For more information about Beef Quality Assurance program contact Katherine Brosnan (kbrosnan@nybeef.org)  or Mike Baker (mjb28@cornell.edu), or check out the website.




Dairy Crossbreeding (pdf; 396KB)


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Upcoming Events

Weed Resistance Management Demonstration and Plot Tour

Event Offers DEC Credits

July 23, 2019
1:00 - 3:00 p.m.
Waterloo, NY

Come join us on July 23 in Seneca County at Quinten Good's farm for a demonstration and walking tour of 16 different pre- and post-emergence treatments in soybean and 12 different treatments and combinations in corn.
  • Tall waterhemp and marestail are two weeds that are resistant to glyphosate and ALS herbicide modes of action in the WNY and Finger Lakes regions.
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Income and Real Property Tax Primer-A Learning Circle for Women Non-Operating Land Owners of Ag Land

July 24, 2019
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Portageville, NY

For many of us taxes can be a mystery, let's have a conversation with the experts about the tax considerations agricultural landowners need to think about. 
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Pasture Walk with the Finger Lakes Graziers-Cancelled!

July 29, 2019
12:45 - 4 pm

The Finger Lakes Graziers pasture walk has been cancelled due to some scheduling conflicts.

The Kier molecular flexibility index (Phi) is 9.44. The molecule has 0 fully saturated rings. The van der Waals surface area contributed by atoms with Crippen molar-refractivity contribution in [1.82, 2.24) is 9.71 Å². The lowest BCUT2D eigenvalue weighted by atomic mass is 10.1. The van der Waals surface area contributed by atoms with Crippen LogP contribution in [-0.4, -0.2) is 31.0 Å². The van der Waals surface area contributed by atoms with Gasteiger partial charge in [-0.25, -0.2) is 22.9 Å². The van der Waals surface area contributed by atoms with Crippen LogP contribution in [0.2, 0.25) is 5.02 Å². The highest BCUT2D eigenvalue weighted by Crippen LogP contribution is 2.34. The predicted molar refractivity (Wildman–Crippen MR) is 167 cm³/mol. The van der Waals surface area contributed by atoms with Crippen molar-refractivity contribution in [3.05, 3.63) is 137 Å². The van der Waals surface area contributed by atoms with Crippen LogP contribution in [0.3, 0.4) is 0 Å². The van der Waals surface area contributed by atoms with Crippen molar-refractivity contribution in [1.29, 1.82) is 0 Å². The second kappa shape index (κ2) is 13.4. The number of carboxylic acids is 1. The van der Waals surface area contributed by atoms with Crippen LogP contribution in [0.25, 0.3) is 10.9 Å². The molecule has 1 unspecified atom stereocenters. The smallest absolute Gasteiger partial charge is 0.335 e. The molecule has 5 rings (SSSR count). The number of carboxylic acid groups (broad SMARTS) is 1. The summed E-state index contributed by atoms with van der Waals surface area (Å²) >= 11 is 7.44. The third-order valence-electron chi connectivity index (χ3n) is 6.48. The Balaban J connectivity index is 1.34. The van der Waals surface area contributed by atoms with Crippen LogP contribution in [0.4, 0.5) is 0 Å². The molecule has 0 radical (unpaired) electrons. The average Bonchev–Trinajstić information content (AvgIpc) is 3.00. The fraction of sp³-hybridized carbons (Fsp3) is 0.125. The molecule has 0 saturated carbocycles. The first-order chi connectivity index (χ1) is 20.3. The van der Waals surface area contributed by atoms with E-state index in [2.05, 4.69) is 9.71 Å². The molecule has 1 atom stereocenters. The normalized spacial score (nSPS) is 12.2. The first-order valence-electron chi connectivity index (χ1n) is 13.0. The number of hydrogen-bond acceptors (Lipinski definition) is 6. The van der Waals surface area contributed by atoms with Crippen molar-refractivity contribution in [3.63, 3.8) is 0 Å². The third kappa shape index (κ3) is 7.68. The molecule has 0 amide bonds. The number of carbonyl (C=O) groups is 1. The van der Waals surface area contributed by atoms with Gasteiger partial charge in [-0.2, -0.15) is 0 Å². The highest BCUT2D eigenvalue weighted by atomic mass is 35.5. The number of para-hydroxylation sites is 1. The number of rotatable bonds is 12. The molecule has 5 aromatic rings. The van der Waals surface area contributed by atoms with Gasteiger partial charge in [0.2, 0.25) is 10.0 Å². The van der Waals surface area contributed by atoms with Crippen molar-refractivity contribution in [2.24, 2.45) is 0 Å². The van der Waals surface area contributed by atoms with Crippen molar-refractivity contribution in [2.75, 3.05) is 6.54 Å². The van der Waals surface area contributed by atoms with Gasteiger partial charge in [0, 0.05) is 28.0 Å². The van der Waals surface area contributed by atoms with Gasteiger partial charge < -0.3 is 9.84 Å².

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Announcements

RMA Announces Additional One-time Changes to Prevented Planting Provisions

June 29, 2019

RMA Announces Additional One-time Changes to Prevented Planting Provisions
for 2019 Crop Year

In response to delayed and prevented planting resulting from above average rainfall and wetness, the USDA Risk Management Agency has made a one-time change to the 2019 crop year prevented planting rules that effectively allows silage corn, if planted as a cover crop following local agricultural expert guidelines, to be acceptable as a post-prevented planting cover crop. Under this one-time rule change, producers are allowed to produce this crop while retaining their prevented planting payment. This change couples with previously announced one-time changes to the prevented planting rules - including expanded acceptable uses for post-prevented planting cover crops and a change in the cover crop haying and grazing start date rule - serve to help those struggling to meet their forage needs due to the weather.

Read the full article from the New York Crop Insurance Education Program.

The USDA-RMA states that "For crop insurance purposes, a cover crop is a crop generally recognized by agricultural experts as agronomically sound for the area for erosion control or other purposes related to conservation or soil improvement." PRO-DAIRY specialists Joe Lawrence and Karl Czymmek and Dr. Quirine Ketterings, Professor and Director of Cornell Nutrient Management Spear Program have released a letter stating "Corn on Prevented Planting acres meets these objectives."


New Guidance for Mortality Disposal Issued

NYS Department of Ag and Markets has posted guidelines on disposal of livestock carcasses, in response to reports that some rendering companies have halted pickups from farms.

https://nwnyteam.cce.cornell.edu/submission.php?id=761&crumb=dairy|1